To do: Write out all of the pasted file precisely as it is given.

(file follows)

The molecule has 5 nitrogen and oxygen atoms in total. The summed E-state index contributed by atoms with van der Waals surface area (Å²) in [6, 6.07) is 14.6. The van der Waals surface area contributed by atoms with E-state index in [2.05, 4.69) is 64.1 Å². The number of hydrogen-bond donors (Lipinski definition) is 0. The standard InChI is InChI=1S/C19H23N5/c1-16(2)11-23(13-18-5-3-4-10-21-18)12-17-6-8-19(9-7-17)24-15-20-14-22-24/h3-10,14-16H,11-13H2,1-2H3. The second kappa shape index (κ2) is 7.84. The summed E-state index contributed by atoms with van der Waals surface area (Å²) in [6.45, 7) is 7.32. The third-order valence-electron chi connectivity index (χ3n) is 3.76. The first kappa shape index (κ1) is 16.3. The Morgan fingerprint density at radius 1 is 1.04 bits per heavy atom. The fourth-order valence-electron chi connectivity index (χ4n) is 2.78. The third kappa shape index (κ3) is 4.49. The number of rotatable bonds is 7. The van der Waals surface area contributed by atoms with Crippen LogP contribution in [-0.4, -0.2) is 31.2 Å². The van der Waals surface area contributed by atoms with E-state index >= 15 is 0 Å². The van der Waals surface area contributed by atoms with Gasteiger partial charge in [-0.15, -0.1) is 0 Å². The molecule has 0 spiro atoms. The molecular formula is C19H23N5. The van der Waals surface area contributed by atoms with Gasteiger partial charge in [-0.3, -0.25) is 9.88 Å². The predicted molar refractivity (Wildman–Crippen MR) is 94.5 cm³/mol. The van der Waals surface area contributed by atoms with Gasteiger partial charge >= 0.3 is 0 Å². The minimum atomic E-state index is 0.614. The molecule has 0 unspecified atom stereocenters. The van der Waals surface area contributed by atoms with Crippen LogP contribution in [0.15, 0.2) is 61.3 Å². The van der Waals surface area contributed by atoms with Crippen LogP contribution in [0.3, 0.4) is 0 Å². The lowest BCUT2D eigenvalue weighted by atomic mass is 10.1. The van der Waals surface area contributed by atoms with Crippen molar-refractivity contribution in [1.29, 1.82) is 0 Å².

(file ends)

The molecule has 5 nitrogen and oxygen atoms in total. The summed E-state index contributed by atoms with van der Waals surface area (Å²) in [6, 6.07) is 14.6. The van der Waals surface area contributed by atoms with E-state index in [2.05, 4.69) is 64.1 Å². The number of hydrogen-bond donors (Lipinski definition) is 0. The standard InChI is InChI=1S/C19H23N5/c1-16(2)11-23(13-18-5-3-4-10-21-18)12-17-6-8-19(9-7-17)24-15-20-14-22-24/h3-10,14-16H,11-13H2,1-2H3. The second kappa shape index (κ2) is 7.84. The summed E-state index contributed by atoms with van der Waals surface area (Å²) in [6.45, 7) is 7.32. The third-order valence-electron chi connectivity index (χ3n) is 3.76. The first kappa shape index (κ1) is 16.3. The Morgan fingerprint density at radius 1 is 1.04 bits per heavy atom. The fourth-order valence-electron chi connectivity index (χ4n) is 2.78. The third kappa shape index (κ3) is 4.49. The number of rotatable bonds is 7. The van der Waals surface area contributed by atoms with Crippen LogP contribution in [-0.4, -0.2) is 31.2 Å². The van der Waals surface area contributed by atoms with E-state index >= 15 is 0 Å². The van der Waals surface area contributed by atoms with Gasteiger partial charge in [-0.15, -0.1) is 0 Å². The molecule has 0 spiro atoms. The molecular formula is C19H23N5. The van der Waals surface area contributed by atoms with Gasteiger partial charge in [-0.3, -0.25) is 9.88 Å². The predicted molar refractivity (Wildman–Crippen MR) is 94.5 cm³/mol. The van der Waals surface area contributed by atoms with Gasteiger partial charge >= 0.3 is 0 Å². The minimum atomic E-state index is 0.614. The molecule has 0 unspecified atom stereocenters. The van der Waals surface area contributed by atoms with Crippen LogP contribution in [0.15, 0.2) is 61.3 Å². The van der Waals surface area contributed by atoms with Crippen LogP contribution in [0.3, 0.4) is 0 Å². The lowest BCUT2D eigenvalue weighted by atomic mass is 10.1. The van der Waals surface area contributed by atoms with Crippen molar-refractivity contribution in [1.29, 1.82) is 0 Å².